[5] Ask yourself a poignant question: "What foundation do I have in my life that will help me through the darkest moment that I may face while living with this disease?" Although your illness may not significantly impact your life immediately, the daily pains and aches that you may experience long-term can put you on a roller coaster of emotions you never prepared for. Spiritually, you may find yourself asking "Why me?" types of questions. Even if you have not come to a conclusion that there is a God, you may find yourself speaking to Him more than usual. I agree that a new cozy blanket or a cup of hot tea can bring temporary relief, however, for those darkest moments I do not fully understand how people find strength to continue and they do not know the Lord.

During those times this is what holds me together: knowing that my pain is never wasted; that God is ultimately in control and none of my circumstances surprise Him; and that He has a plan for my life despite the limitations I face and the goals I have that I may never meet. If you are not a spiritual person, when you are facing those middle-of-the-night-blues I encourage you to look up any Bible websites like Bible Gateway and read the Psalms. You may be pleasantly surprised to find that most people who live during biblical times face hardships, depression, doubts, and yes, illnesses.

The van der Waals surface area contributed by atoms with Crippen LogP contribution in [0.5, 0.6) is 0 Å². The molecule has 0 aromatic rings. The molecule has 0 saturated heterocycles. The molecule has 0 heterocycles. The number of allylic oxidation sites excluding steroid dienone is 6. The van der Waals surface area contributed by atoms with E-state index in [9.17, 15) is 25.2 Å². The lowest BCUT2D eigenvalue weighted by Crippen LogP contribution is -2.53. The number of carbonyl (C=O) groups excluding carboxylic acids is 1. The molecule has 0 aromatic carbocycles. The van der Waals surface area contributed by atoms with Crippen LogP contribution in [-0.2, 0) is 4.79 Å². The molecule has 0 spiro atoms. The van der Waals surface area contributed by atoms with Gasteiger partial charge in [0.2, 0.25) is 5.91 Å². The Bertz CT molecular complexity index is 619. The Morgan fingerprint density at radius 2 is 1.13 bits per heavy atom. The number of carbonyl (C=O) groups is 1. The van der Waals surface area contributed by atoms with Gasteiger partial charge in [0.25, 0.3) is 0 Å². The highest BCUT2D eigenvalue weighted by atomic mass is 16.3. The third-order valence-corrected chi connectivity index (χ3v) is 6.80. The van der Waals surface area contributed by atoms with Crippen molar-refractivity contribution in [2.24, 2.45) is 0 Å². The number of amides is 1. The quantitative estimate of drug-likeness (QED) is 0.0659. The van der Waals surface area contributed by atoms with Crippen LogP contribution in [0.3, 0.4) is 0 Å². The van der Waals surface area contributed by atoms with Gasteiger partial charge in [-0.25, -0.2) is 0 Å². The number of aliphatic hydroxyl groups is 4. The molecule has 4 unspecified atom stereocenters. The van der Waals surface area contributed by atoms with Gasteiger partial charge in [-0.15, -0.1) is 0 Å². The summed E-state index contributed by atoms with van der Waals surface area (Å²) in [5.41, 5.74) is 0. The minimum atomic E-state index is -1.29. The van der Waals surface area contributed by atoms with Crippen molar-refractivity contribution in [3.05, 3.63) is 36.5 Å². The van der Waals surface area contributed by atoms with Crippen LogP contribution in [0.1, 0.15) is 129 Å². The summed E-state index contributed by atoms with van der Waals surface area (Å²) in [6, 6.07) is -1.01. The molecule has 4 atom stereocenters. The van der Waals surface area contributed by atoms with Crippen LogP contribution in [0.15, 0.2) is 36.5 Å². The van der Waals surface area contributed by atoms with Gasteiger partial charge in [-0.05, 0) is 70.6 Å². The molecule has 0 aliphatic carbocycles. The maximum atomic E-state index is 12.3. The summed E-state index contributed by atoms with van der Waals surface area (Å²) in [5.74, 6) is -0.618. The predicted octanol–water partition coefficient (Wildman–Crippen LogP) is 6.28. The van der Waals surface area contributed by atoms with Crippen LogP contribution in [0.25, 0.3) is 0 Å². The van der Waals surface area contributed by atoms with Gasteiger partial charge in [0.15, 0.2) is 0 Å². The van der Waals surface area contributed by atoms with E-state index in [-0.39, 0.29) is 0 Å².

So, to sum it up, be well informed, set reasonable boundaries for the quantity of information you will intake, keep hope alive, find support through people, and then search for what will get you through the darkest of moments when the information and people you have counted on disappoint you. Discover a purpose in the pain that is greater than that which the world will tell you. if you put your life on hold completely you will have regrets later on. As the late John Lennon once shared, "Life is what happens to you while you're busy making other plans."

Author's Bio: 

Feeling overwhelmed and misunderstood? Don't miss Lisa Copen's book, Why Cant I Make People Understand? Order at WhyCantIMakePeopleUnderstand.com and learn why you feel the way you do and what you can do about it to make living with a chronic illness easier.